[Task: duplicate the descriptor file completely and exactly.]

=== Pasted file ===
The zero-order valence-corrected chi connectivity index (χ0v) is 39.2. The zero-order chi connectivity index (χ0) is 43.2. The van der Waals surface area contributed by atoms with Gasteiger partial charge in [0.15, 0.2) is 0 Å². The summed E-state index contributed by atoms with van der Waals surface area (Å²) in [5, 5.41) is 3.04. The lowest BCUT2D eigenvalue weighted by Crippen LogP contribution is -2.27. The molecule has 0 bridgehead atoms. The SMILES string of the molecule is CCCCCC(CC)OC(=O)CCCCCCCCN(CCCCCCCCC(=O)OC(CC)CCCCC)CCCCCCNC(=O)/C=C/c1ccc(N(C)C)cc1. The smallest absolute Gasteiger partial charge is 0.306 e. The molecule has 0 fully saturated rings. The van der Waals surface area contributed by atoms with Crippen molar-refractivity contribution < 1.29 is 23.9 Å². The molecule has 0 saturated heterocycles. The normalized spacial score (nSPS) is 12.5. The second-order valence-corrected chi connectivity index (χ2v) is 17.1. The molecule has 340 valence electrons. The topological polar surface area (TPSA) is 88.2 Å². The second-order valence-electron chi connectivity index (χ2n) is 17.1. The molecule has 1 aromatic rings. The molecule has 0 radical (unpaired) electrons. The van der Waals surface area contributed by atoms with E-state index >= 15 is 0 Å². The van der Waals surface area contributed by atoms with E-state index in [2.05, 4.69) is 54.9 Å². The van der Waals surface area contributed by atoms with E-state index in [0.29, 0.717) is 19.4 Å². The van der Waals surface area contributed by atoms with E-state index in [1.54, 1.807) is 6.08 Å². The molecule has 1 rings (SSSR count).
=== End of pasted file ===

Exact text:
The zero-order valence-corrected chi connectivity index (χ0v) is 39.2. The zero-order chi connectivity index (χ0) is 43.2. The van der Waals surface area contributed by atoms with Gasteiger partial charge in [0.15, 0.2) is 0 Å². The summed E-state index contributed by atoms with van der Waals surface area (Å²) in [5, 5.41) is 3.04. The lowest BCUT2D eigenvalue weighted by Crippen LogP contribution is -2.27. The molecule has 0 bridgehead atoms. The SMILES string of the molecule is CCCCCC(CC)OC(=O)CCCCCCCCN(CCCCCCCCC(=O)OC(CC)CCCCC)CCCCCCNC(=O)/C=C/c1ccc(N(C)C)cc1. The smallest absolute Gasteiger partial charge is 0.306 e. The molecule has 0 fully saturated rings. The van der Waals surface area contributed by atoms with Crippen molar-refractivity contribution < 1.29 is 23.9 Å². The molecule has 0 saturated heterocycles. The normalized spacial score (nSPS) is 12.5. The second-order valence-corrected chi connectivity index (χ2v) is 17.1. The molecule has 340 valence electrons. The topological polar surface area (TPSA) is 88.2 Å². The second-order valence-electron chi connectivity index (χ2n) is 17.1. The molecule has 1 aromatic rings. The molecule has 0 radical (unpaired) electrons. The van der Waals surface area contributed by atoms with E-state index >= 15 is 0 Å². The van der Waals surface area contributed by atoms with E-state index in [2.05, 4.69) is 54.9 Å². The van der Waals surface area contributed by atoms with E-state index in [0.29, 0.717) is 19.4 Å². The van der Waals surface area contributed by atoms with E-state index in [1.54, 1.807) is 6.08 Å². The molecule has 1 rings (SSSR count).